Deep Down’s self-generating dungeons, gameplay, online and more explained by Ono in Famitsu interview

Saturday, 14 September 2013 16:31 GMT By Stephany Nunneley

Deep Down will be explained in more detail during TGS next week, but in the meantime, Capcom’s Yoshinori Ono dropped a few nuggets regarding the online title in a Famitsu interview.

The PS4-exclusive is set in New York during the year 2094, but players will also be travelling back in time.

“Ravens, a group of people who posses a special ability, are the key [group],” said Ono. “Other than being able to dive into the past, they are able to read the memories of objects and hear voices of the past. The Ravens in New York 2094 go to a certain time period, and use the information they scan there to try to clarify events of the past.

“As Ravens, players will proceed through dungeons in the past and investigate. There is a theme of ‘emotion’ in this game; there are various dungeons in the past that correspond to the feelings of human emotions. When you read a stone statue and enter a dungeon, things full of past thoughts and grudges are scattered around. If they touch those thoughts, they can read memories of the past.

“We’re calling Deep Down a memory reading RPG, but these words also sum up the objectives of the game: ‘emotion reading’ or ‘knowing the reality of the past. One of Deep Down‘s selling points are its self-generating dungeons, and how you’ll never enter the same dungeon twice.

“Well, I say ‘self-generating,’ but the system is not totally random. It’s a regulated random. It’s thanks to the ample memory and operating speed [of PlayStation 4] that this style of game is possible.”

Visuals will also approach a level of photo-realism, according to Ono, as both weapons and armor will deteriorate and become dirty. Plus, due to the fact PS4′s “operating speed is so fast,” the rust and mold on players’ equipment won’t simply be rendered as textures; instead it will be calculated reflections the players interaction with the world, and one of the reasons behind the game being online only.

“Deep Down is an online game at its core, and as such an online environment is required, because PlayStation 4 is a new platform with an inseparable online component, we want you to expect an online system with as little resistance as possible,” said Ono.

“We’re making Deep Down by aggregating the know-how of the ‘online’ segments we’ve cultivated so far. Even if you have only a small amount of time to play, we’re working hard to make sure to keep the tempo and enjoyability up. For those players who feel that online gaming is awkward, Deep Down can also be enjoyed by oneself.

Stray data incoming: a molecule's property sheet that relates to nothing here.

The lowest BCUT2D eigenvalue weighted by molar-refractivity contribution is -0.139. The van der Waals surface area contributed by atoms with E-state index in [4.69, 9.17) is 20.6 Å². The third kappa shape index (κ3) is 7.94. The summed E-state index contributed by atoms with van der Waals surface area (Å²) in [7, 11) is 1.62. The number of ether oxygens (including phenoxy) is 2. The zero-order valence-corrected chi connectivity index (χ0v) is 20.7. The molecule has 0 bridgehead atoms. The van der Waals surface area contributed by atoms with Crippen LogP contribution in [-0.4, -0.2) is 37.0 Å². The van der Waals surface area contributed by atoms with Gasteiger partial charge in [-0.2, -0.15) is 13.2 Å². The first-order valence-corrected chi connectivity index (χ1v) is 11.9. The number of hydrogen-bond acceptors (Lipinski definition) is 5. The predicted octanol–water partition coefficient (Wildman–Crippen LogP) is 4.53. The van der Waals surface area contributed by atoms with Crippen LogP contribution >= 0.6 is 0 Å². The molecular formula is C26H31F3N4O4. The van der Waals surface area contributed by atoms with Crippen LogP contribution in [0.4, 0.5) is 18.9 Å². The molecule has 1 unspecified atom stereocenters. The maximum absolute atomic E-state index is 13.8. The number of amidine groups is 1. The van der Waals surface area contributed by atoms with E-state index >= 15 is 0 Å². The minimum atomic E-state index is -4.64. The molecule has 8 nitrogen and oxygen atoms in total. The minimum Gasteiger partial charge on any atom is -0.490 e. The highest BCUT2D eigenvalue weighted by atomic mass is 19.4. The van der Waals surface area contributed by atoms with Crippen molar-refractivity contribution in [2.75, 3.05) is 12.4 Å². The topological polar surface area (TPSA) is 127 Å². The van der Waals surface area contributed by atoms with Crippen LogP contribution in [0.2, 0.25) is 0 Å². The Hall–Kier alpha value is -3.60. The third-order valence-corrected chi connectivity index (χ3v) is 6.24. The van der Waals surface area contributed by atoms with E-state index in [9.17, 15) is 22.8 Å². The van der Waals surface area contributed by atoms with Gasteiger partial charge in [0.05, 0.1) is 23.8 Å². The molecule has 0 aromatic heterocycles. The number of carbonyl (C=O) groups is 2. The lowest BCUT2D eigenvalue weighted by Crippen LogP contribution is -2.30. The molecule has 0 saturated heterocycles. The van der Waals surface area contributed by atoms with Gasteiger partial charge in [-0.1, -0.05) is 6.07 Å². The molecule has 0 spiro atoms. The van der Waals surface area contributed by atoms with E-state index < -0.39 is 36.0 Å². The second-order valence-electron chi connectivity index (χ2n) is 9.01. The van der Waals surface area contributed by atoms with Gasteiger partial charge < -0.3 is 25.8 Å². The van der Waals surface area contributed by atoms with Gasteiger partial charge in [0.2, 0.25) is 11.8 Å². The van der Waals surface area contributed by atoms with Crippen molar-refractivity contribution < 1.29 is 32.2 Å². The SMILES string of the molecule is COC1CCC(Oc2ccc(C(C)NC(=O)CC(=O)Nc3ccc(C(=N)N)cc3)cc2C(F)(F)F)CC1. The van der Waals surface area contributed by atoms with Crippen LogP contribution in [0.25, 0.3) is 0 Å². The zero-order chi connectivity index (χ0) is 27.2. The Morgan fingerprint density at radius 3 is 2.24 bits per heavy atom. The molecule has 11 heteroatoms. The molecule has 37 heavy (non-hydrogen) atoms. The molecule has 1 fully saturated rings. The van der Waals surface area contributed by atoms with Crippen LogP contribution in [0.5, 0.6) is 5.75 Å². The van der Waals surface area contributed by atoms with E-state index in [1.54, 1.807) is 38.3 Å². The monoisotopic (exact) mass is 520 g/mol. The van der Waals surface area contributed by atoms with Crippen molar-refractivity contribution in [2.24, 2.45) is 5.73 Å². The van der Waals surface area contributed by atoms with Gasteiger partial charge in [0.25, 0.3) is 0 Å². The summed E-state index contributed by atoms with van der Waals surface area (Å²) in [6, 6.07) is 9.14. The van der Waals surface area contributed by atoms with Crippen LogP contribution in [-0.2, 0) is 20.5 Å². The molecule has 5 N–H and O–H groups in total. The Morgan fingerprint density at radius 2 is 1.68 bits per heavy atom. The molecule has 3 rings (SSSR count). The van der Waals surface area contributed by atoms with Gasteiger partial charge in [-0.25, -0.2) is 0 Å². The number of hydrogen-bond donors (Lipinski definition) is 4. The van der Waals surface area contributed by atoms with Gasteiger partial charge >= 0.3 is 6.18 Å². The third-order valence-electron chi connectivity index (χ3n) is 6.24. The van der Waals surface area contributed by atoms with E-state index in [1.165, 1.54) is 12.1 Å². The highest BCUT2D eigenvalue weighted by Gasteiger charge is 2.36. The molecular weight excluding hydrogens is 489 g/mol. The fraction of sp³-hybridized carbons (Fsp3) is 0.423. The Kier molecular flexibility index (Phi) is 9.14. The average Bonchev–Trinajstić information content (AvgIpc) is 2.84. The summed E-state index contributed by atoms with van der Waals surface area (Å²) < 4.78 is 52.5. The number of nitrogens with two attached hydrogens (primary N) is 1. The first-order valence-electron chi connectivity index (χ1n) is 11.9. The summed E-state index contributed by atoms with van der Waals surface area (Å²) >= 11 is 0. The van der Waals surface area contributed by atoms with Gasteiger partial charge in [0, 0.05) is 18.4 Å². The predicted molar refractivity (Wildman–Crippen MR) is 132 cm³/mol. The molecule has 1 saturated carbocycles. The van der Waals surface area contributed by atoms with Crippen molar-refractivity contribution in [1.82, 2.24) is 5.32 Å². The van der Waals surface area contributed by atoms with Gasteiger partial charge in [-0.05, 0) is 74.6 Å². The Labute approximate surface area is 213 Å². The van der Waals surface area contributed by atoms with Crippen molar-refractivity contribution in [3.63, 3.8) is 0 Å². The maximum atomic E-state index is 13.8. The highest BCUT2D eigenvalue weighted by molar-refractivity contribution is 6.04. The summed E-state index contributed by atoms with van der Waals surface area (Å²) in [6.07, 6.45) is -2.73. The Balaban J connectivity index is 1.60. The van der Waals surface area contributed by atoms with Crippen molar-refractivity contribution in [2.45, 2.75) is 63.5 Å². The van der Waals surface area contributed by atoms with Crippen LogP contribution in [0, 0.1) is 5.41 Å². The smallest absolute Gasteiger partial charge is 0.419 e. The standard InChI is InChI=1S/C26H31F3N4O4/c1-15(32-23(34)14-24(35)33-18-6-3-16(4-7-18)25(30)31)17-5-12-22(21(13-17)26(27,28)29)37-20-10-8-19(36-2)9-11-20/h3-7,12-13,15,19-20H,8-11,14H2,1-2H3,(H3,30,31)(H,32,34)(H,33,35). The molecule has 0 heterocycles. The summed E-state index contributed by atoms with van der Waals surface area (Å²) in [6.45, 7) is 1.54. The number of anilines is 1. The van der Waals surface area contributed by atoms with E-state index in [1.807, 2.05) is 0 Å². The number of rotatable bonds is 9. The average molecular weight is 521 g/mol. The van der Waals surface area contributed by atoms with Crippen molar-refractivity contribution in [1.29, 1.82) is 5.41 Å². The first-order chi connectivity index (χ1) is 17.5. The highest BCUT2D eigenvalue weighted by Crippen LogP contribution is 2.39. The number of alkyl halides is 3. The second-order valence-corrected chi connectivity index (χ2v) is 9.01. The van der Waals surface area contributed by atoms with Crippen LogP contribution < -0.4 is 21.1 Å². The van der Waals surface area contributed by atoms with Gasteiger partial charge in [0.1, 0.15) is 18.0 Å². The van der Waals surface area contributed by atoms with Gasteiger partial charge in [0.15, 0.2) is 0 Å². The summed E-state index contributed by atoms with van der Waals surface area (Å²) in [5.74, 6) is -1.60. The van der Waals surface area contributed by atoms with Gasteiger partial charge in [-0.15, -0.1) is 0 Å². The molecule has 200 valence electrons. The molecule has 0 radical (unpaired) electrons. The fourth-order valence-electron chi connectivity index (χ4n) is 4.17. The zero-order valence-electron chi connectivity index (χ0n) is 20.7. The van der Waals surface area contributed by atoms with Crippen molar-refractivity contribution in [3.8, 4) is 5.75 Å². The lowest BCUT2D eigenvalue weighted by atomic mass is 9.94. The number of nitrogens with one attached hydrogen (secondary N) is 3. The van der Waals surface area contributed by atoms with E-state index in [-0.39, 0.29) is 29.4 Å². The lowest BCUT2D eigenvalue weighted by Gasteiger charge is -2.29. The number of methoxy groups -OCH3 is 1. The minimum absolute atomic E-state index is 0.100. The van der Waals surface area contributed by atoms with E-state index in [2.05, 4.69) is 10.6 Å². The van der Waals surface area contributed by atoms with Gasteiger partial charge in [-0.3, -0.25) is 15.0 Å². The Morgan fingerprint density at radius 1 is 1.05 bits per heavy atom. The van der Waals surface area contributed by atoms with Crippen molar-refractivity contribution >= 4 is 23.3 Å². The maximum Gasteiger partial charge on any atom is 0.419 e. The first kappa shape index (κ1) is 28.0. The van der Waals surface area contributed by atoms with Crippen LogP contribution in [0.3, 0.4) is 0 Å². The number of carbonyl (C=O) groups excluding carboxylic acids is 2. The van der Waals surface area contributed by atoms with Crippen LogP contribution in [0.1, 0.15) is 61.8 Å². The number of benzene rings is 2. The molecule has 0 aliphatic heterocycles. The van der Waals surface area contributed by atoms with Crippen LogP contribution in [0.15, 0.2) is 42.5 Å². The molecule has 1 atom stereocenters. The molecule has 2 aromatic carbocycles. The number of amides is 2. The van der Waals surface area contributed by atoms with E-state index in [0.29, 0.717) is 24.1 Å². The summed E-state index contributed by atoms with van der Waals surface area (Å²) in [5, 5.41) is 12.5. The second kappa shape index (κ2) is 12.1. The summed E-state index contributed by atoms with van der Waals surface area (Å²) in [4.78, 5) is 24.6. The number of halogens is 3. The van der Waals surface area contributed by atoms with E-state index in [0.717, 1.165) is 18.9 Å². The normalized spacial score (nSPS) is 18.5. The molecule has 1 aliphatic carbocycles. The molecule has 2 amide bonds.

“First, try playing solo, then when you become accustomed to it, try challenging dungeons together with other Ravens. We do want to lower barriers to play as much as possible. We’ve done as much as we can to create seamless gameplay, and the opportunity to shift naturally back and forth between both solo and multiplayer.

“Connecting to network is at the heart of the PlayStation 4′s hardware planning so making use of the online component has become very unconscious and easy to do. We will put management and continuation first. Because we want you to continue online play for a long time to come, we’re planning periodic version upgrades and large updates.

“We will continue to develop and manage at fixed intervals.”

Ono went on to say that development on PS4 “was easy and precise, and that the things we wanted to do could be implemented relatively quickly.”

“Even in the trailer released at the February press conference, we could see that coming up with something of quality was quick to do,” he said. “For example, producing something at 60 frames and moving it in real time was relatively simple. That’s when I got it, that with just a little more time how much more we would be able to do.

“PlayStation 4 is about more than just satisfaction, it’s about feeling the possibilities. I’ve got to hand it to the PlayStation 4 folks for creating a system that’s so easy to work with.”

The DualShock 4 will even have part to play as its light bar will reflect the game’s “theme of emotion with color.” Players will be able to tell the color of the emotion of the dungeon they are in by looking at it and when Ravens hear “voices from the past,” the sounds won’t come from the TV speakers – but the controller’s internal speakers.

Ono concluded by stating that the team is looking at using Vita as a way “to relax and play,” and ways in which to use smartphones and tablets as well.

A beta will be released for the game “soon” after PS4′s release, but just how “soon” Ono wouldn’t say.

Thanks, Gematsu.

Latest